Well, eating less for a couple of months wouldn’t hurt me. But I want a tax credit of some sort to do it. ;-)

  17. 17
    The_Dude_Abides says:

    A youtube for all the equity & bond Megalodon-PermaBears:
    I Fought the Fed and the Fed Won.

    “I needed money, cause I had none.
    I fought the Fed and the Fed won….”

    http://www.youtube.com/watch?v=CPXnoLAEUSQ

    No matter your economic or political persuasion, just enjoy the dancin’ go-go chick.

  18. 18
    pfft says:

    By Scotsman @ 13:

    RE: Daniel @ 8

    Yup. People forget both inflation and QE will kill the currency and our standard of living along with it.

    I am glad you are so sure. the currency could just continue to fall like it has been. our current account balance will right itself and our export sector will add workers because US goods will be more competitive abroad.

    Argentina staged a stunning turnaround after their problems in the early 2000s. Same with the Asian Tigers were talked about a few months ago. remember Malaysia?

  19. 19
    pfft says:

    By softwarengineer @ 15:

    RE: Scotsman @ 13

    But Scotsman, You’re Being too Selfish

    Our grandkids need more corporation sponsered horrifying debt so uncontrolled population growth can perhaps continue for another year or two, before we all just stop driving our cars and eating…LOL

    ten bucks says you and scotsman believe peak oil will be a disaster!

  20. 20
    pfft says:

    A relevant op-ed on the dollar.

    Embrace the dollar’s downfall
    Banks might suffer if China stopped buying US debt, but the US economy as a whole would be much better off
    http://www.guardian.co.uk/commentisfree/cifamerica/2009/oct/19/china-us-economy-debt

    “A lower-valued dollar would also make our exports cheaper in China. That would allow us to export more to China.

    The net effect would be an improvement in our trade balance, bringing back some of the 5.5 million jobs that we’ve lost in manufacturing over the last decade. In fact, since nearly all economists agree that the current trade deficit can’t persist for long, China would be helping the country bring about a necessary adjustment if it stopped buying up dollars.”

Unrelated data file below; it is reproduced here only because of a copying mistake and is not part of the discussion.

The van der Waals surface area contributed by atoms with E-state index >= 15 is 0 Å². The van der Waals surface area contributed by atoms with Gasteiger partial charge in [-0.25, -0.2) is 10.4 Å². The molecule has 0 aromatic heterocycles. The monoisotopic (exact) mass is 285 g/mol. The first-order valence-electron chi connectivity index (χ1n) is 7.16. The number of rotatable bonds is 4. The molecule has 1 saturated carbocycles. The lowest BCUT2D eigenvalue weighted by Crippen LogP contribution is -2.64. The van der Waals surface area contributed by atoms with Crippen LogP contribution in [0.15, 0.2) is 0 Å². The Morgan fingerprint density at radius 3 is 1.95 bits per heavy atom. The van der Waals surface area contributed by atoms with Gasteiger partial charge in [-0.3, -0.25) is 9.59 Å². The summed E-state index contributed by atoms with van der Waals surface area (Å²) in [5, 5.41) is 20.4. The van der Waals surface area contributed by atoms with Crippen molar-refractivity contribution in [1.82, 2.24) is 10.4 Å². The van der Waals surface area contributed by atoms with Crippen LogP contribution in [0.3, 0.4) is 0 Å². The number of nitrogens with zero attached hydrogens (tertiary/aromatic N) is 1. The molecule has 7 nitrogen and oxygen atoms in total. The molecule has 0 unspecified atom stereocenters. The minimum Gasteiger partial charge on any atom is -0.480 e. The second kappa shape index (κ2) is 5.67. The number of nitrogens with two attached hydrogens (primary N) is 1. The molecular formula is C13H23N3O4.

Economics is funny. US economists and pundits are scared the dollar will collapse while not too long ago the Europeans were afraid of a strong Euro. how can those two views exist simultaneously?

  21. 21
    BillE says:

    Well, it’s the big open house weekend. There’s a total of 1 house I might go see and it’s way overpriced. I really thought there might be a few more I’d go look at.

  22. 22

    By BillE @ 21:

    Well, it’s the big open house weekend. There’s a total of 1 house I might go see and it’s way overpriced. I really thought there might be a few more I’d go look at.

    An agent in our office told us he had 23 groups through his open house yesterday.

    He was joking. :-D

  23. 23

    http://www.komonews.com/news/local/90554479.html

    Wow. I like how KOMO tries to slant this as being the big bad owner against the tenants. I haven’t looked up how long the owner has owned this building, but they have to be financially hosed. I would even question whether after 9 years they have any kind of claim against anyone for their losses.

  24. 24
    softwarengineer says:

    RE: pfft @ 19

    Considering if We Fed the Rest of the 6.6B People on Planet Earth the Same N. American Diet We Eat

    It would use up every drop of oil in the world; none for cars, heat, plastics, etc….yes, peak oil WILL be a disaster.

  25. 25
    softwarengineer says:

    RE: pfft @ 20

    I Agree With You Pfft There

    Throughout 2009, the Chicken Littles have been predicting $2000/oz gold [like Glen Beck and his buy gold sponsers] and a falling dollar….it didn’t happen, the reason, when American consumption tanks [with it’s dollar], the Euro, Yen, etc have been tanking worse. We’re in uncharted global economic waters right now, don’t assume inflation of deflation….how about both on different items….

    You noticed when they raised oil and we stopped driving and buying food, it collapsed back down to $30/bbl from $150/bbl….don’t assume anything.

  26. 26
    David Losh says:

    RE: softwarengineer @ 25

    You agree with pfft?

    What I agree with is we are in a global economy that is dependent on feeding those 6.6 billion people. Actually I think it’s 6.7 billion, but give or take a few million.